Turkey’s mistakes in Syria come home to roost
Having been left largely in the cold, Ankara is now trying to get back into the game in Syria in order to promote its security interests in the north of the country. It continues, however, to tread on thin ice.
The shelling of the People’s Protection Units (YPG), the armed wing of the Democratic Union Party (PYD) – the group the West accepts as the umbrella organization of the Syrian Kurds – has certainly added a new element to the crisis which Ankara’s allies are unhappy about.
Whether this risky step will turn out to be a game-changer working to Turkey’s benefit, though, still remains to be seen.
Ankara has insisted since it started to get concerned about the activities of the PYD, which it says is allied to the outlawed separatist Kurdistan Workers’ Party (PKK), that this group is a tool of the Bashar al-Assad regime. It has failed, however, to convince its allies.
Instead it had to watch as the U.S. began to support the PYD, after YPG fighters became the most effective force against the Islamic State in Iraq and the Levant (ISIL).
The downing of a Russian fighter jet in November 2015 by the Turkish Air Force and Ankara’s recent decision to start shelling YPG positions also rebounded on Turkey. It drove the PYD and Russia together, enabling the Syrian Kurds to get the backing of the two superpowers involved in Syria.
Recent remarks by Syria’s U.N. ambassador, Bashar Jaafari, indicating that the regime is also assisting the PYD, was immediately latched onto by Turkish officials as proof that they were correct on this score from the beginning.
Many analyst believe, however, that while it is doubtful that this was true in the past to the extent that Ankara claimed, it is likely to happen now because of Turkey. The simple equation here is based on the well-known adage in the Middle East, namely that “the enemy of my enemy is my friend.”
Should the Assad-PYD alliance take root west of the Euphrates River, it will also have Russian backing. This would make the situation in northern Syrian potentially even more volatile than it already is.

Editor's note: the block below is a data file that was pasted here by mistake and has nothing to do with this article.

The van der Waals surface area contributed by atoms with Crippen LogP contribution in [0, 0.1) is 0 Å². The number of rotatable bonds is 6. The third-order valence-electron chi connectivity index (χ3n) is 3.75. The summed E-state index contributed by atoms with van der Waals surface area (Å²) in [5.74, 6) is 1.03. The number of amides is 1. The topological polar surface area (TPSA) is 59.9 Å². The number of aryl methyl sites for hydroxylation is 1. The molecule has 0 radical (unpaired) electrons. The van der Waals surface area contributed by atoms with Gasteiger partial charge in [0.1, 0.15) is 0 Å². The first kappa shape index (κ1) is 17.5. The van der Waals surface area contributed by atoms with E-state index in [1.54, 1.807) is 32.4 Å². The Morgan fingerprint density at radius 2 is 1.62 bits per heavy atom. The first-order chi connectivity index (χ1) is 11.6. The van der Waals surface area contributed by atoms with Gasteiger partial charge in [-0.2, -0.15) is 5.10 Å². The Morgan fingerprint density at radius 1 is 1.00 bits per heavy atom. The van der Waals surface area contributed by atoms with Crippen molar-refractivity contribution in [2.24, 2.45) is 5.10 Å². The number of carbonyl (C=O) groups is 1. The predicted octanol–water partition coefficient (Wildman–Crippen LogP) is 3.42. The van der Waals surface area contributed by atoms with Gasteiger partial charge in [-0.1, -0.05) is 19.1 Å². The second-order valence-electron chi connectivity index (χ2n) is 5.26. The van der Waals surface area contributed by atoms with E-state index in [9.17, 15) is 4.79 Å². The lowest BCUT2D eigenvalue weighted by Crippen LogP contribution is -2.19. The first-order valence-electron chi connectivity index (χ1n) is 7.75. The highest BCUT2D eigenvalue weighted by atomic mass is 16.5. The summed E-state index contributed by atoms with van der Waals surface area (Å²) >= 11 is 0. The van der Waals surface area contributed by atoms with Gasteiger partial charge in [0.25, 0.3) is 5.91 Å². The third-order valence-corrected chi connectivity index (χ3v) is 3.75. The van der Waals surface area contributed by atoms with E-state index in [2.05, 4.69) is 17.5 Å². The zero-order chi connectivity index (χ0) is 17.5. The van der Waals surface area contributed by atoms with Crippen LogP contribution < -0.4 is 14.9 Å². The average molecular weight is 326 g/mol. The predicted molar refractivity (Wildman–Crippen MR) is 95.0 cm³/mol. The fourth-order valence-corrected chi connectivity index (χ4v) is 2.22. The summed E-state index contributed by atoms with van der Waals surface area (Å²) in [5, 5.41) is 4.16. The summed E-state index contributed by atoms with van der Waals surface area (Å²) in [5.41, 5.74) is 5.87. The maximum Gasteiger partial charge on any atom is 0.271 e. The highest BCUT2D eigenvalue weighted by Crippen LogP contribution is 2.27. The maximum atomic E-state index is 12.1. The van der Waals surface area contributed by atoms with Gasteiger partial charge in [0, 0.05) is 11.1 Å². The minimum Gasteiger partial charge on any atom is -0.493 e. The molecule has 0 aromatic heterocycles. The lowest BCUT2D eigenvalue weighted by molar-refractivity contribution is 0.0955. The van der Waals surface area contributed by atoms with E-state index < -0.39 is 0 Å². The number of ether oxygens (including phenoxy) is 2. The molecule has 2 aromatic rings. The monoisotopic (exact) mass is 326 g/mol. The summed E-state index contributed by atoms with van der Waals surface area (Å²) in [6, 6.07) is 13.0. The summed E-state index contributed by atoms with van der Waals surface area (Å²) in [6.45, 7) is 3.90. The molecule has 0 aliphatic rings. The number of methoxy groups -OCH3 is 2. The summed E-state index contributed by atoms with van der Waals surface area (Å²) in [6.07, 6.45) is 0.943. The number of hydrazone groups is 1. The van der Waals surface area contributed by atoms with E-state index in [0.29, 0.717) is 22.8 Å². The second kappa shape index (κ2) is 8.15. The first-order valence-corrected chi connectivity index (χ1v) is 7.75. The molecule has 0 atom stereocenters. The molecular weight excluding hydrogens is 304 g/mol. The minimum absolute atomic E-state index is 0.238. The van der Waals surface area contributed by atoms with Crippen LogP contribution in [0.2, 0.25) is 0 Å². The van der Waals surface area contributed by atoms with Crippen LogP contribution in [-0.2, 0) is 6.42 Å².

This is most likely why the readout of President Barack Obama’s phone conversation with President Recep Tayyip Erdoğan on Feb. 19 also underscored the U.S. concern about Syrian regime advances in northwestern Syria.
If the regime, with PYD and Russian support, gains control of territory along Turkey’s border, then this means they will be the potential targets of Turkish shelling. This would represent a serious ratcheting up of the crisis, pitting the Turkish military against the Syrian military, and also involving Russia in some way.
How Turkey would extricate itself from that situation – without military support from its NATO allies, some of whom are already indicating categorically that they would not come to Turkey’s assistance in such a case – is not clear.
Getting the PYD to ally with the regime might serve Turkey’s immediate interests in terms of relegating the Syrian Kurds to a secondary position, but the real winner would be Erdogan’s arch-enemy, Bashar al-Assad.
Meanwhile, the U.S. need for YPG forces against ISIL, east of the Euphrates River, would increase. This would leave Ankara still seriously at odds with Washington over this issue, which clearly was not resolved during the Obama-Erdoğan phone conversation on Friday.
Whichever way one looks at it, Ankara’s Syrian debacle is deepening. The political mistakes of the government with regard to the Syrian civil war are coming home to roost in ways that are increasingly worrying for ordinary citizens, who are already witnessing Syria-related massacres by this or that terrorist group in the heart of their capital.